Home » blog » SORRY-adjective- feeling regret, compunction, sympathy, pity, etc.

SORRY-adjective- feeling regret, compunction, sympathy, pity, etc.

“I’m sorry.” We teach our kids to say that almost as soon as they can talk. They hit, bite, grab a toy, hit another kid over the head with a toy, push, shove, any and all sorts of bad behavior, and we tell them to say “I’m sorry.” Often, they don’t want to- lips curled, brows scrunched, their face set in determination, not wanting to utter “I’m sorry,” but as parents we persist and make them understand it is important, it is imperative to say “I’m sorry,” when they’ve done something wrong.

Then suddenly they are saying “I’m sorry” for every little infraction, hoping that uttering the words will magically, instantly, get them out of trouble. “I’m sorry” becomes the easiest and most readily words said. Instant apologies are made at the slightest infraction. We parents have to remind them that they have to mean the words being said- that “I’m sorry” has to have real remorse to be accepted. Always they assure us that they mean it, they are sorry, really, really sorry, and it’s not just a ploy to get out of trouble for whatever it is they’ve done that deserves the “I’m sorry.”

But something happens to us, as we become adults, saying “I’m sorry” once again becomes hard. Husbands, wives, friends, co workers, all of us, find it difficult to simply admit when we are wrong and just say the words we learned as little kids- “I’m sorry.”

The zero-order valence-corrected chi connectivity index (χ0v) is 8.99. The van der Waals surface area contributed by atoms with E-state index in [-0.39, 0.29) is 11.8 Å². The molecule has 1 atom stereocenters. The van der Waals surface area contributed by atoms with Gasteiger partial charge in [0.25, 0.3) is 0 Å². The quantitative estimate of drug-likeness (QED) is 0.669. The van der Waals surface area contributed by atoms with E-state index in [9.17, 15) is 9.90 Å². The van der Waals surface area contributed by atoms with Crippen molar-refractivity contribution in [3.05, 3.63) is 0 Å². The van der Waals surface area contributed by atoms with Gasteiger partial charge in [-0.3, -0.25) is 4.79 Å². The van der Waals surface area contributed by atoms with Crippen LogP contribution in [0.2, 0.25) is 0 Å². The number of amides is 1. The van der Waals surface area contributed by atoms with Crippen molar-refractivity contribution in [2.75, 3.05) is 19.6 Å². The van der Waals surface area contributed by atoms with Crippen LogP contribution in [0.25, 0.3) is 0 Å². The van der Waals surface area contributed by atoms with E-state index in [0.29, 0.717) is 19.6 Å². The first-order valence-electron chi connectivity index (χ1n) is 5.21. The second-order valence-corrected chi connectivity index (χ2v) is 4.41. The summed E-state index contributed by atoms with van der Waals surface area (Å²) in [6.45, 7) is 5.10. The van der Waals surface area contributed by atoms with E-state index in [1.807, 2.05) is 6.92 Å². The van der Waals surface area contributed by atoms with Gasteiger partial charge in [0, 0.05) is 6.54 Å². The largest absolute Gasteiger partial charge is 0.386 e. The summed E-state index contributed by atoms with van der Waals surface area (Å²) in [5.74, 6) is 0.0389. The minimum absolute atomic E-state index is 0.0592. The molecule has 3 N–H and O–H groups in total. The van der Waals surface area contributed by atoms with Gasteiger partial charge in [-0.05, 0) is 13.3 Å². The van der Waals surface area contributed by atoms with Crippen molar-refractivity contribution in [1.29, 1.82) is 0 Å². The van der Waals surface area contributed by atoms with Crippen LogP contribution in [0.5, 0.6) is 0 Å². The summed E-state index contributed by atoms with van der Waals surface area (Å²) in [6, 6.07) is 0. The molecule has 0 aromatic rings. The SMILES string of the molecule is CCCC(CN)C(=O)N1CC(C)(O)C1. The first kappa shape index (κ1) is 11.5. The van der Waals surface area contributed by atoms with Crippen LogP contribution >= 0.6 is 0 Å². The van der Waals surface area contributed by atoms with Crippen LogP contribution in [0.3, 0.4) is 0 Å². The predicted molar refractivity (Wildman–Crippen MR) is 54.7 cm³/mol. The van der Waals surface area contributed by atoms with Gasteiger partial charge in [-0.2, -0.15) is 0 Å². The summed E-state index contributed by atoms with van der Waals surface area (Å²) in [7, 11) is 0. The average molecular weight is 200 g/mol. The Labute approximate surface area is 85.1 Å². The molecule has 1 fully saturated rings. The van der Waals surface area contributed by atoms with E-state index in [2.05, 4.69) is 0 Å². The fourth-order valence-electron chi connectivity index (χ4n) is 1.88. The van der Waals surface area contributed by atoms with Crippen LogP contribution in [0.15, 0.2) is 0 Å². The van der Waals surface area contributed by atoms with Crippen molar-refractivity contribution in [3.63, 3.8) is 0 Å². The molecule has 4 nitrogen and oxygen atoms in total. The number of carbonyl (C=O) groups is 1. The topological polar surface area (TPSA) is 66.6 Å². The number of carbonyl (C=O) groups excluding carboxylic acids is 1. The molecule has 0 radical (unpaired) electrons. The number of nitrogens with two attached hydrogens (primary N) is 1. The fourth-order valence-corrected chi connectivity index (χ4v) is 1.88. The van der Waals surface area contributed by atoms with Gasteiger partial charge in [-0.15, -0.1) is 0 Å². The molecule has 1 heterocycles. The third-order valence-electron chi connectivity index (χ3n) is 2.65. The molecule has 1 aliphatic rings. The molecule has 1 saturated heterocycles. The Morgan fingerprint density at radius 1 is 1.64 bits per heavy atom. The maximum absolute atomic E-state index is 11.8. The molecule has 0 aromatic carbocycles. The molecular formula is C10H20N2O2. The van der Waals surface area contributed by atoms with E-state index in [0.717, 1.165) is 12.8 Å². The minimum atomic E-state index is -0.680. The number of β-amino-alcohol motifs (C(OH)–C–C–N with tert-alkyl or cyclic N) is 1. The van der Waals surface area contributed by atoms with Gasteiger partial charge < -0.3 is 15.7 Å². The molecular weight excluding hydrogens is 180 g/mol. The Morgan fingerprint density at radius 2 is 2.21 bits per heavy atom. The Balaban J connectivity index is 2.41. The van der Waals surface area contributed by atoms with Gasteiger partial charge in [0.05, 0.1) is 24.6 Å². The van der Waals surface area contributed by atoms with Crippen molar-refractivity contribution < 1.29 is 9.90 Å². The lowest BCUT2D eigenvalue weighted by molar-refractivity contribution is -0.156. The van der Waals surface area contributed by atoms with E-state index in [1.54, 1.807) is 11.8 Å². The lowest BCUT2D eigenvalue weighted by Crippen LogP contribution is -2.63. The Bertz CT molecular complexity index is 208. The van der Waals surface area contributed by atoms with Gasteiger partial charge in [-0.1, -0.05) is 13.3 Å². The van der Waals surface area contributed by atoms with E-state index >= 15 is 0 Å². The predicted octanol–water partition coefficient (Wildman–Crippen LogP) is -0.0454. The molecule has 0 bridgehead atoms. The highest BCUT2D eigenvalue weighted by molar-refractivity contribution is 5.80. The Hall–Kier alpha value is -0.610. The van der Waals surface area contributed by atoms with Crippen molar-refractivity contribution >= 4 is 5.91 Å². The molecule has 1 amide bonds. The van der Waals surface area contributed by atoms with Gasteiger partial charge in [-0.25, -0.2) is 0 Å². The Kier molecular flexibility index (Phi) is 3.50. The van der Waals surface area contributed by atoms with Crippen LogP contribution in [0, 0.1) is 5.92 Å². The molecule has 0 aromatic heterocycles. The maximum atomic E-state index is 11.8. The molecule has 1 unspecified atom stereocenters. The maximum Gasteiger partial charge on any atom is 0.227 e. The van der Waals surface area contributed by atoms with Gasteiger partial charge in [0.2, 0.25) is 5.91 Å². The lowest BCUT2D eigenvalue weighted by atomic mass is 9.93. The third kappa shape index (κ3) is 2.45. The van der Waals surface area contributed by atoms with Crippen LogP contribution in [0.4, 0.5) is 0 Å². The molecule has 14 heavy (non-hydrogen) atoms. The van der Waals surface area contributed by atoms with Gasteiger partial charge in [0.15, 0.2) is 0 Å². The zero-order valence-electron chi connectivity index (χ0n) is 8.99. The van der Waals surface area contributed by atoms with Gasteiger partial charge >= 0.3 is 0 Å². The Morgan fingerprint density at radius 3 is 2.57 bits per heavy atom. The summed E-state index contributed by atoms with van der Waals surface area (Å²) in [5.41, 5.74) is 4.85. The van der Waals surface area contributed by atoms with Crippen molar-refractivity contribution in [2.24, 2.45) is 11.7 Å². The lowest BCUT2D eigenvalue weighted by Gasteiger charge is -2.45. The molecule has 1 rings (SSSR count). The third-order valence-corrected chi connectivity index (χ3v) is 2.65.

Think about it…how readily do you utter the words “I’m sorry.” I know I’m not big on saying them, too often it’s easier to find fault with a situation, a person, or easier still to simply ignore the need to say “I’m sorry,” to simply leave it alone, whatever “it” was, to move on without apology, to ignore the slight, the wrong, to just pretend all is well, and never say “I’m sorry.”

 It happened to me today. Someone I love did something that clearly called for an “I’m sorry,” but none was offered. The grievance was pushed aside, skirted, avoided, ignored, never mind the obvious wrong, the blatant disregard for my feelings, it was easier for this person to just go on with her day, move forward, dismiss, ignore, pretend, any and all, but “I’m sorry” was never uttered or even alluded to. It was easier to pretend I imagine, that her “I’m sorry” was implicit, understood without having been said, obvious without having to actually say the words.

 Except that it wasn’t. It needed to be said. “I’m sorry” is just two words, two little words that sometimes are required, demanded, expected, and had better be said if someone truly wants to be forgiven.

 I didn’t get my apology, and it makes me sad, I’m hurt, and all it would take is “I’m sorry,” and I’d feel so much better. I guess I’m the one who is sorry, sorry that no apology was made.


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